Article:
Presentation on theme: "Cardiac Issues in Athletic Participation: To Screen or Not to Screen?"— Presentation transcript:
1 Cardiac Issues in Athletic Participation: To Screen or Not to Screen? George C. Phillips, MD, FAAP, CAQSMSeptember 18, 2008Sports Medicine Rounds
2 Cardiac Issues in Sports 12 million high school athletes in the U.S.Estimated 0.5% risk of sudden cardiac death in young athletes~60,000 athletes with a potentially life-threatening conditionEstimated 1/200,000 high school athletes suffer sudden cardiac death each year (60)Currently, routine screening includes a history and physical exam
3 Cardiac History Screening 1.0 Previous murmur or high BPFamily history of early MI or sudden deathExercise-related symptomsSurvey of PPE forms from 254 high schools, only 17% had all three questions
4 Cardiac History Screening 2.0 Unpublished data from Rausch and Phillips:Review of standard physical forms from 47 states85% (40/47) had all three elements for cardiac screening on their PPE form
5 Cardiac History Screening Preparticipation Physical Evaluation, 3rd Ed.Have you ever passed out or nearly passed out during exercise?Have you ever passed out or nearly passed out after exercise?Have you ever had discomfort, pain, or pressure in your chest during exercise?Does your heart race or skip beats during exercise?
6 Cardiac History Screening Has a doctor ever told you that you have high blood pressure, high cholesterol, a heart murmur, or a heart infection?Has a doctor ever ordered a test for your heart?Has anyone in your family ever died for no apparent reason?Does anyone in your family have a heart problem?Has any family member or relative died of heart problems or sudden death before age 50?Does anyone in your family have Marfan syndrome?
7 Cardiac History Screening Same 47 state forms reviewed17% (8/47) completely addressed all of the recommended screening questionsForms were generally better at questions addressing exercise related symptoms (79-100%) than past medical or family history (32-45%) with the exception of family history of early sudden/cardiac death (98%)
8 Sudden Death in Athletes Maron – , 158 sudden deaths among trained athletes134 were due to cardiovascular diseaseOnly 1 case had findings on PPE68% played basketball or football
10 Hypertrophic Cardiomyopathy Number one cause in athlete < 35 years oldAutosomal dominant, frequency ~ 1:500Only ~ 30% gene penetrance~ 5% lifetime risk with disorderNormal type histology, but with significant disarray
11 Hypertrophic Cardiomyopathy Asymmetric septal hypertrophy (>15 mm)Anterior motion of mitral valve in systoleFunctional LV outflow tract obstructionSyncope with exerciseSystolic ejection murmurIncreases with Valsalva, standing positionpreload exacerbates the functional obstruction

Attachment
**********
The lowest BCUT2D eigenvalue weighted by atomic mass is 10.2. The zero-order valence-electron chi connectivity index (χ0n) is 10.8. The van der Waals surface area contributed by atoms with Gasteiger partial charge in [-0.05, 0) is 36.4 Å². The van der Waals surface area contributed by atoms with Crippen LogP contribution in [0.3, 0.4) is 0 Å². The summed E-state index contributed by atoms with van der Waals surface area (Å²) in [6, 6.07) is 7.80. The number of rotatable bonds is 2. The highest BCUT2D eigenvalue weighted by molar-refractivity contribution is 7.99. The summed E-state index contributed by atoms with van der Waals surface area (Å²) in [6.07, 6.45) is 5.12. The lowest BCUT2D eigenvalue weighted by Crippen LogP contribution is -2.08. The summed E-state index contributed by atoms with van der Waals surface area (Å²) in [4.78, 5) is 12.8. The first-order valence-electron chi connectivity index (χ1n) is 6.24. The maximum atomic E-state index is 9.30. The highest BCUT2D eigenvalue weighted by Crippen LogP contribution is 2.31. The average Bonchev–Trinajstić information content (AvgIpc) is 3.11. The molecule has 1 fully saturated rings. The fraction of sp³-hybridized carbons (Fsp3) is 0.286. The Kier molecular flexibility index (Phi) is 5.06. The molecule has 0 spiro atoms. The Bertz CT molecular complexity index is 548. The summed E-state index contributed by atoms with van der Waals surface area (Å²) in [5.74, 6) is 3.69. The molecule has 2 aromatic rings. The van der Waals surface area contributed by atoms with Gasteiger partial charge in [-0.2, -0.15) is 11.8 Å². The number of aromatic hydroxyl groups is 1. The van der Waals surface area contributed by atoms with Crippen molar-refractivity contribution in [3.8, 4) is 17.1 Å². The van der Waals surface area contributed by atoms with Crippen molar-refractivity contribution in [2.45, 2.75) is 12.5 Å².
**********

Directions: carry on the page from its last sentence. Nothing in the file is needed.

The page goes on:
12 Hypertrophic Cardiomyopathy Cellular abnormalities in the heart cause other problems as wellElectrical conduction problems cause arrhythmiasVentricular tachyarrhythmiaCongestive heart failureMyocardial ischemia
13 Commotio Cordis Perfectly timed blow to the chest Many factors affect the transmission of force from impact into a disruption of the cardiac electrical cycleSize and compliance of the chest wallSpeed/force of impact (~40 mph)Localization of impactNo underlying cardiac history in victims
15 Reduced Risk of Sudden Death From Chest Wall Blows (Commotio Cordis) With Safety Baseballs Mark S. Link, MD*; Barry J. Maron, MD‡; Paul J. Wang, MD*; Natesa G. Pandian, MD*; Brian A. VanderBrink, BA*; and N. A. Mark Estes III, MD*(Pediatrics 2002)
16 ARVD Normal heart tissue is replaced by fibrofatty tissue Dilatation or formation of aneurysms in the right ventricular wallVery different experience from ItalyGenetics?Effect of their screening programUniversal EKGs
18 The QuestionShould young athletes in the U.S. be routinely screened beyond the preparticipation history and physical for cardiac abnormalities?
19 Demographics (78% male, 98% white) Cardiovascular evaluation, including resting and exercise electrocardiography, before participation in competitive sports: cross sectional study BMJ 2008~30,000 Italian athletesDemographics (78% male, 98% white)Sports (31.3% soccer, 17.7% volleyball)Resting EKG – 6% abnormalUpon further review, only 1.2% true positivesUnder age 30, only 0.65% true positivesExercise EKG – 4.9% abnormalUnder age 30, 4.1% abnormal159 athletes DQ’s = 0.46%
20 What if in the U.S.? 12 million high school athletes Resting EKGs – 720,000 initially abnormalOnly 78,000 true positivesExercise EKGs – 492,000 abnormalDQs – 55,200 athletes (13,800 annually thereafter)Cost: $600 million in year one, then $150 million annually thereafter if only one screening for entry into high school sports
21 What if in the U.S.? ~$11,000 per athlete DQ’d Hypertrophic CardiomyopathyPrevent 16 deaths annually$2.475 million per death preventedCommotio CordisPrevent 8 of 12 deaths annuallySafety 10 dozen per team, $3 per baseball, and 15,500 HS teams~$700,000 per death prevented
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